Thursday, October 8, 2015

Don't give up RVM



Well... I'm a Linux user.

This is not a big deal, of course. A large number of developers prefer Linux as OS. Windows is such a pain in the ass!

But the question is that I moved from Debian 8 to Fedora 22 recently. Most of my Linux life I used Debian for desktops and Slackware for servers. I keep my Slackware servers running, but gave up Debian recently. Two main reasons:

  1. It was taking some time for me to perform some (suposedly) easy tasks, like configuring my wireless connection. I use Dell laptops at home (a D620 and a Vostro) and my wireless cards lacked firmware under Debian 7 and 8. I had to download the firmware somewhere else just to see the wireless light goes on in my laptop panel, then install a software to "cut" the correct firmware and then configure wireless almost manually. I know most people do not consider this a problem, because they like to do this kind of things and because you do it once, when you install your OS and never more. But to me this means losing time and I don't like to waste my time, 'cause I always have lots of things to do.
  2. I tested Fedora 22 and it was just perfect. Everything worked fine from the begining. All hardware recognized, up and running, no need to separately install anything. Almost as if I were using Windows (may God protect me from this!) but without all the bullshit and all that pain in the ass mentioned above.
As a Ruby on Rails developer, I found it great that Fedora packages included Ruby, Rails and all other tools needed to start working. Then I didn't even installed RVM.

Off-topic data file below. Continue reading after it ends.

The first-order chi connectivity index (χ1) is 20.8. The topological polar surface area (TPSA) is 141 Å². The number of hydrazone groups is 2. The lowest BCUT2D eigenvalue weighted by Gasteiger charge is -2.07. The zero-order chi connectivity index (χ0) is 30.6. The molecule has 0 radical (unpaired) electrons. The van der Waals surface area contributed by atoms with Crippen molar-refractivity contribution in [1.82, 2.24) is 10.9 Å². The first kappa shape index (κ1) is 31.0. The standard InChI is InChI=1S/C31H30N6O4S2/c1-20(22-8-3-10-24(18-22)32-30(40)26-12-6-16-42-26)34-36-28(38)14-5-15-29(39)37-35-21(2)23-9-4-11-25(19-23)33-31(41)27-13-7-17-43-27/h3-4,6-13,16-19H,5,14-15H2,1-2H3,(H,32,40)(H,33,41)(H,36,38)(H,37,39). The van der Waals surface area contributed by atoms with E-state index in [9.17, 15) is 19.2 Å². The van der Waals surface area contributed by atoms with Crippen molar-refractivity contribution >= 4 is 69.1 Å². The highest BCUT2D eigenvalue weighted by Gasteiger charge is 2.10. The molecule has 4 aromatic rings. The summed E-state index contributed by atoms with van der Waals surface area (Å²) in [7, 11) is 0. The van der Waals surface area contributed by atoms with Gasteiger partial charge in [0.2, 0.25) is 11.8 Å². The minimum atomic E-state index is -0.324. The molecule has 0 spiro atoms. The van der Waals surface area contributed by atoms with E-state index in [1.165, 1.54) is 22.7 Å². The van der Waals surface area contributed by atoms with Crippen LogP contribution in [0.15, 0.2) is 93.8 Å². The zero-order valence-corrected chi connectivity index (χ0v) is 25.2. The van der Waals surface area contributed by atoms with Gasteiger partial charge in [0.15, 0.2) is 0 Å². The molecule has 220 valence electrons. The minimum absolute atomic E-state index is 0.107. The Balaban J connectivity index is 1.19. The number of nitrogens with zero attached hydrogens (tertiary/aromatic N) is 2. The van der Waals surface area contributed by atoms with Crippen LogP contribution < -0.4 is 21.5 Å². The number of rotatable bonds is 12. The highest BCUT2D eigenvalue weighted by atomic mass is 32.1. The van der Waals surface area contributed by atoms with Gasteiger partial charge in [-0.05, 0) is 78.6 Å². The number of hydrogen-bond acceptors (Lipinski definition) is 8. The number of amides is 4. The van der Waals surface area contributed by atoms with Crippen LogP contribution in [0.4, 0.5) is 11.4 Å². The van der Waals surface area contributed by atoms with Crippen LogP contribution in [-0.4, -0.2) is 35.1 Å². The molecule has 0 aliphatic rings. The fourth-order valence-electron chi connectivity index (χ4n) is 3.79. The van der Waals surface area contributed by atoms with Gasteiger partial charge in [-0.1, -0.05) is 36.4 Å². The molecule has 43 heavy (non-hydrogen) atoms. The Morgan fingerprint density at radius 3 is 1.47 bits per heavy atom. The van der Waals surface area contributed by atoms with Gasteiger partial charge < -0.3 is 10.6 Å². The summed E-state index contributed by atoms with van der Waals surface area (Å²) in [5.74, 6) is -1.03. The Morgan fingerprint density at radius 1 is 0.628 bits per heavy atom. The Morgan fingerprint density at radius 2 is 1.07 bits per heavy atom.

To my regret!

This very day I'm writing, I received a task from a company. This task involved creating a small piece of software. But... in order to comply with all other software this company does, I had to use a gem named pah in order to create the project.

I installed the gem pah. Everything all right up to now, exactly as the guy falling from the 50th floor said when passing by the 20th floor...

This gem pah, used only Ruby 2.2.2, but my environment was configured for Ruby 2.2.3, because Fedora keeps updated with the newest versions of everything. A big community may surely do this.

But now I had a difficult task in front of me. Downgrading a package is not difficult, of course. But adjusting all my current developments back to Ruby 2.2.2 would mean a lot of work. Then I moved back to RVM!

This was a great lesson to me. And for all developers, I believe. Don't give up RVM. It is a great way to keep many Ruby versions running in the same machine without this install/uninstall/downgrade/upgrade bullshit.